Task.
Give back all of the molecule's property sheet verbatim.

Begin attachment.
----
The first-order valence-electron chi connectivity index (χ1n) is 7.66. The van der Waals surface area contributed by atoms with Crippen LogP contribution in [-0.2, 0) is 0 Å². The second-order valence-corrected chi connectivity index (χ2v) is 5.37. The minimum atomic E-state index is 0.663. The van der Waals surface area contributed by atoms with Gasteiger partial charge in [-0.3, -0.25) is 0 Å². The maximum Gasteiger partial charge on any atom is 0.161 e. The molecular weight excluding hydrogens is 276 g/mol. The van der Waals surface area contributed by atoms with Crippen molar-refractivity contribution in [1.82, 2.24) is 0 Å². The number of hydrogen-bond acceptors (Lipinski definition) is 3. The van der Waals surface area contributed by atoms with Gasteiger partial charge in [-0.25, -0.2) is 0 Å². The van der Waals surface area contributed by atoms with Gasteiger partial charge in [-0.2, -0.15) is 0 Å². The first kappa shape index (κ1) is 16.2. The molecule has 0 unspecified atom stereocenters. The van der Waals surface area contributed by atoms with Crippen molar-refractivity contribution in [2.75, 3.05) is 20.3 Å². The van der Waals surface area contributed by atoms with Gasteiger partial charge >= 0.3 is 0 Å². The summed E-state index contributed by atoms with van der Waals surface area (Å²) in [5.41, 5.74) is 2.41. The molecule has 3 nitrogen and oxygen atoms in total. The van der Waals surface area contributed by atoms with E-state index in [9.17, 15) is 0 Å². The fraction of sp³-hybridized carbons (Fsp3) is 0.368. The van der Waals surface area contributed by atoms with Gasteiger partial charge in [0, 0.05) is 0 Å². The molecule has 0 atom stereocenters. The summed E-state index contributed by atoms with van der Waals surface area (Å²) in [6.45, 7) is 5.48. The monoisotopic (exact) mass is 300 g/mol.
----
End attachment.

The first-order valence-electron chi connectivity index (χ1n) is 7.66. The van der Waals surface area contributed by atoms with Crippen LogP contribution in [-0.2, 0) is 0 Å². The second-order valence-corrected chi connectivity index (χ2v) is 5.37. The minimum atomic E-state index is 0.663. The van der Waals surface area contributed by atoms with Gasteiger partial charge in [-0.3, -0.25) is 0 Å². The maximum Gasteiger partial charge on any atom is 0.161 e. The molecular weight excluding hydrogens is 276 g/mol. The van der Waals surface area contributed by atoms with Crippen molar-refractivity contribution in [1.82, 2.24) is 0 Å². The number of hydrogen-bond acceptors (Lipinski definition) is 3. The van der Waals surface area contributed by atoms with Gasteiger partial charge in [-0.25, -0.2) is 0 Å². The van der Waals surface area contributed by atoms with Gasteiger partial charge in [-0.2, -0.15) is 0 Å². The first kappa shape index (κ1) is 16.2. The molecule has 0 unspecified atom stereocenters. The van der Waals surface area contributed by atoms with Crippen molar-refractivity contribution in [2.75, 3.05) is 20.3 Å². The van der Waals surface area contributed by atoms with Gasteiger partial charge >= 0.3 is 0 Å². The summed E-state index contributed by atoms with van der Waals surface area (Å²) in [5.41, 5.74) is 2.41. The molecule has 3 nitrogen and oxygen atoms in total. The van der Waals surface area contributed by atoms with E-state index in [9.17, 15) is 0 Å². The fraction of sp³-hybridized carbons (Fsp3) is 0.368. The van der Waals surface area contributed by atoms with Gasteiger partial charge in [0, 0.05) is 0 Å². The molecule has 0 atom stereocenters. The summed E-state index contributed by atoms with van der Waals surface area (Å²) in [6.45, 7) is 5.48. The monoisotopic (exact) mass is 300 g/mol.